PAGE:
Much of American media coverage of rising U.S.-Iranian tensions in these weeks, rife with "intel" leaked by unnamed Trump administration officials, bears a striking resemblance to the lead-up to the 2003 U.S. invasion of Iraq. As a recent Al Jazeera piece -- headlined "Is the US media beating the drums of war on Iran?" -- put it bluntly: "In 2003, it was Iraq. In 2019, it's Iran."

Unfortunately, in the intervening 16 years, American coverage of Iraq hasn't improved much. Certainly, the Iraqis themselves are largely missing in action. When, for example, does the American public hear about how female students in Iraq's second largest city, Mosul, heavily bombed and taken back from ISIS in 2017, have organized to restock the shelves of the once-famed library at the University of Mosul, which ISIS militants set aflame during their occupation of the city; or how booksellers and publishers are reviving Baghdad's world-renowned book market on Mutanabbi Street, destroyed by a devastating car bomb in 2007; or how, each September, tens of thousands of young people now gather across Iraq to celebrate Peace Day -- a carnival that started eight years ago in Baghdad as the brainchild of Noof Assi and her colleague, Zain Mohammed, a 31-year-old peace activist who is also the owner of a restaurant and performance space?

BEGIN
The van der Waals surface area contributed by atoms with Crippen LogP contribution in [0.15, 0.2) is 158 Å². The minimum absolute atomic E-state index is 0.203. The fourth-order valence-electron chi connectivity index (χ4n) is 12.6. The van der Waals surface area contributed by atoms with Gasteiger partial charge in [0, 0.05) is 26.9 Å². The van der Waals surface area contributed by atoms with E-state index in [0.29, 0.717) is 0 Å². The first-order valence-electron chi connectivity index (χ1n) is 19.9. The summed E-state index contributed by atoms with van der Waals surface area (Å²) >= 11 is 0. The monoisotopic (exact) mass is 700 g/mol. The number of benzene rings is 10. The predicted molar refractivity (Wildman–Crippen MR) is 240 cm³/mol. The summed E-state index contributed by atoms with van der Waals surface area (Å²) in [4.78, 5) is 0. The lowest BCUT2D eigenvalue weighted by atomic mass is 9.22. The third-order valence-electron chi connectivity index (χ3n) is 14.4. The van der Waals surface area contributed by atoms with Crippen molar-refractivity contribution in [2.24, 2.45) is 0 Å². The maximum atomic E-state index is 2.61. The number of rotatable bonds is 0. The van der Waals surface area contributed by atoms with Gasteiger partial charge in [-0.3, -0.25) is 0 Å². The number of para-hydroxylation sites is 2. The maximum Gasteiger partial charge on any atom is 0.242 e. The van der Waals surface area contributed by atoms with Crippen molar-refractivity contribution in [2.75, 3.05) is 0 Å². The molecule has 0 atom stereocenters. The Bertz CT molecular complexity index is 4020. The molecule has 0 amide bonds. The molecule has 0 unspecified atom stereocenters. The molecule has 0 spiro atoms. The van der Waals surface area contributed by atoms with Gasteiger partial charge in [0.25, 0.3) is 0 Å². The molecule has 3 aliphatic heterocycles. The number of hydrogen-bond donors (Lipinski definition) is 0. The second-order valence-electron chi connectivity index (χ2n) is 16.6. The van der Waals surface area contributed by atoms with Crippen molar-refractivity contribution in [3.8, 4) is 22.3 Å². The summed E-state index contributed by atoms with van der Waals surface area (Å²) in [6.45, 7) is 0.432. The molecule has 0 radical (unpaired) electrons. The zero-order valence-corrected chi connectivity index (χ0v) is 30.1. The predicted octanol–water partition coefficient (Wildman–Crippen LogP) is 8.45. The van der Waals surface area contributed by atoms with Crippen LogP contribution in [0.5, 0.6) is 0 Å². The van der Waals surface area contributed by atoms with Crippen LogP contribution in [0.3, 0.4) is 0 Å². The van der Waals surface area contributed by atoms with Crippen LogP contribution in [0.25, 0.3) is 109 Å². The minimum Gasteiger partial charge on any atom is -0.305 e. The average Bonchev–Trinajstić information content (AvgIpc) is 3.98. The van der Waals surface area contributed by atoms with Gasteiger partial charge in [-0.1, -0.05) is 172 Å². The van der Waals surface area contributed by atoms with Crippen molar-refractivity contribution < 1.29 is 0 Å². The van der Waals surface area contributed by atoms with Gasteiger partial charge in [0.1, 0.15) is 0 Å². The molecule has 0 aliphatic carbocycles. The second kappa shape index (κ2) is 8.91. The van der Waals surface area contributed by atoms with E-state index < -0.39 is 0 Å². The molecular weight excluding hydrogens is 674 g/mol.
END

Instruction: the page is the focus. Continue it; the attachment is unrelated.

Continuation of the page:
In other words, rarely is the U.S. public allowed glimpses of Iraq that make war there seem less inevitable.

Assi and Mohammed are well accustomed not only to such skewed representation of their country in our country, but to the fact that Iraqis like them are missing in action in American consciousness. They remain amazed, in fact, that Americans could have caused such destruction and pain in a country they continue to know so little about.

"Years ago, I went to the United States on an exchange program and I discovered people didn't know anything about us. Someone asked me if I used a camel for transportation," Assi told me. "So I returned to Iraq and I thought: Damn it! We have to tell the world about us."

In late May, I spoke with Assi and Mohammed separately by telephone in English about the rising threat of another U.S. war in the Middle East and their collective two decades of peace work aimed at undoing the violence wrought by the last two U.S. wars in their country. Below, I've edited and melded the interviews of these two friends so that Americans can hear a couple of voices from Iraq, telling the story of their lives and their commitment to peace in the years after the invasion of their country in 2003.

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Tom Engelhardt, who runs the Nation Institute's ("a regular antidote to the mainstream media"), is the co-founder of the American Empire Project and, most recently, the author of Mission Unaccomplished: Tomdispatch (more...)